Cholesterol Support
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Coming Off Statins - Update 2017-02-21

I weaned off of a 30 mg dosage of Crestor between February and October of 2016. My last dose of Crestor was 5 mg in mid-October, 2016.

I just had my blood test yesterday. I do a blood test every 6 weeks to monitor my lipid values and see the impact of adjusting vitamin supplementation and dietary changes.

16 days ago I introduced a 500 mg daily dosage of Niacin.

Over the last 6 weeks I have also been drinking 2 cups of decaf Green tea and 1 cup of ginger tea daily, along with eating a bowl of blueberries, blackberries and raspberries.

I continue with my mostly vegetarian diet which allows for fish twice per week and low-fat dairy in the form of Greek yogurt, and full-fat goat milk for tea and cereal. I ensure my diet includes a high level of fiber which directly contributes to the lowering of cholesterol. I get this fiber from legumes - lentils, chick peas, and beans, as well as fruit such as apples and oranges.

I also am continuing with my rigorous exercise regimen which includes at least 30 minutes of daily exercise and 15,000 steps. 4 days per week my exercise involves resistance training with weights and a high-intensity cardio workout.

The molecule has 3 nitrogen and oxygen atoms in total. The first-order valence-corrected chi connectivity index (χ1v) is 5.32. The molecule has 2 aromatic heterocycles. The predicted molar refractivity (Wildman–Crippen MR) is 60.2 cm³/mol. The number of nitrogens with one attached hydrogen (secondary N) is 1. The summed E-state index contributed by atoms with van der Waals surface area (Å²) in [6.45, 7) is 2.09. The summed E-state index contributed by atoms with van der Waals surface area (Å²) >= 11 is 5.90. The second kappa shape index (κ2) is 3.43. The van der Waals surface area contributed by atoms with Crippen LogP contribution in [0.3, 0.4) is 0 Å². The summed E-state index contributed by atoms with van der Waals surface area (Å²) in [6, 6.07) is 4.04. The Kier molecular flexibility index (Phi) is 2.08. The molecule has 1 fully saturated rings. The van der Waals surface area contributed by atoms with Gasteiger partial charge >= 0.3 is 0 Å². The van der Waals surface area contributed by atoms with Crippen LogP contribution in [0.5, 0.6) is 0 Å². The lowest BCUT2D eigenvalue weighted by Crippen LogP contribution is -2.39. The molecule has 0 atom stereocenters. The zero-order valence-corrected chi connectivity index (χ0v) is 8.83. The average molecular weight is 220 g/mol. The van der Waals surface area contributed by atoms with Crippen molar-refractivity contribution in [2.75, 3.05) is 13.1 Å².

My lipid values improved significantly from 6 weeks ago but are still not as low as when I was last on Crestor in October.

Total Cholesterol: 5.09 mmol/l

Triglycerides: 0.51 mmol/l

Non-HDL cholesterol: 2.96 mmol/l

HDL: 2.13 mmol/l

LDL: 2.73 mmol/l (Friedewald formula); 1.99 mmol/l (Iranian Formula); 2.6 mmol/l Hattori formula;

Cholesterol/HDL ratio: 2.4

TG/HDL ratio: 0.24

VLDL: 0.10 mmol/l

Apo B: 0.97 g/l

ApoA-1: 1.77 g/l

ApoB/ApoA-1 ratio: 0.55

CRP: <0.3 mg/l

Homocysteine: 8.8 umol/l

Fibrinogen: 2.63 g/l

All of these values would be perfect for a 'normal' person without any risk factors of heart disease. As a triple bypass patient, these values are still not optimal although they are very close to optimal. The ratios though, ARE in the optimal range even for a high risk patient. This is especially true for the ApoB/ApoA-1 ratio which my research, based on the reading of medical studies focused on optimal lipid treatment markers, is the most important measure of ischemic risk and further deterioration in cardio-vascular disease.